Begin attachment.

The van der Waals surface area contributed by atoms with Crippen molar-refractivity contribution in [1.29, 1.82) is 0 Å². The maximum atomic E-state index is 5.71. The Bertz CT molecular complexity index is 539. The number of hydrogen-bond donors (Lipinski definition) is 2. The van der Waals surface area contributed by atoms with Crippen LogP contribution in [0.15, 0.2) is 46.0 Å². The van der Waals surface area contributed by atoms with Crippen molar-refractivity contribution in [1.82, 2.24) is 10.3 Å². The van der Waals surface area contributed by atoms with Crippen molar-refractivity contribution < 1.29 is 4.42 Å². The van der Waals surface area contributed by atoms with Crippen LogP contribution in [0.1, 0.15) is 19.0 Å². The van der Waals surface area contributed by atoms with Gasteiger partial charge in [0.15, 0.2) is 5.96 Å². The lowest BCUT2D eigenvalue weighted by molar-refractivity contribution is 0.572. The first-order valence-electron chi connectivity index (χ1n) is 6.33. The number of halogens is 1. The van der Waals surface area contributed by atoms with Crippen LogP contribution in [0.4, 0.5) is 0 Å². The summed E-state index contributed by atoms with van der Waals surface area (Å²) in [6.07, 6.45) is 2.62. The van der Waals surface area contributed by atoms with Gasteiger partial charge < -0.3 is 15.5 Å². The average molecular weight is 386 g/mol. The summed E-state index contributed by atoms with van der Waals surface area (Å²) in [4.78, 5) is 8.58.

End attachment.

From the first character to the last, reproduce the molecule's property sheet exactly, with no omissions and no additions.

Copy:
The van der Waals surface area contributed by atoms with Crippen molar-refractivity contribution in [1.29, 1.82) is 0 Å². The maximum atomic E-state index is 5.71. The Bertz CT molecular complexity index is 539. The number of hydrogen-bond donors (Lipinski definition) is 2. The van der Waals surface area contributed by atoms with Crippen LogP contribution in [0.15, 0.2) is 46.0 Å². The van der Waals surface area contributed by atoms with Crippen molar-refractivity contribution in [1.82, 2.24) is 10.3 Å². The van der Waals surface area contributed by atoms with Crippen molar-refractivity contribution < 1.29 is 4.42 Å². The van der Waals surface area contributed by atoms with Crippen LogP contribution in [0.1, 0.15) is 19.0 Å². The van der Waals surface area contributed by atoms with Gasteiger partial charge in [0.15, 0.2) is 5.96 Å². The lowest BCUT2D eigenvalue weighted by molar-refractivity contribution is 0.572. The first-order valence-electron chi connectivity index (χ1n) is 6.33. The number of halogens is 1. The van der Waals surface area contributed by atoms with Crippen LogP contribution in [0.4, 0.5) is 0 Å². The summed E-state index contributed by atoms with van der Waals surface area (Å²) in [6.07, 6.45) is 2.62. The van der Waals surface area contributed by atoms with Gasteiger partial charge < -0.3 is 15.5 Å². The average molecular weight is 386 g/mol. The summed E-state index contributed by atoms with van der Waals surface area (Å²) in [4.78, 5) is 8.58.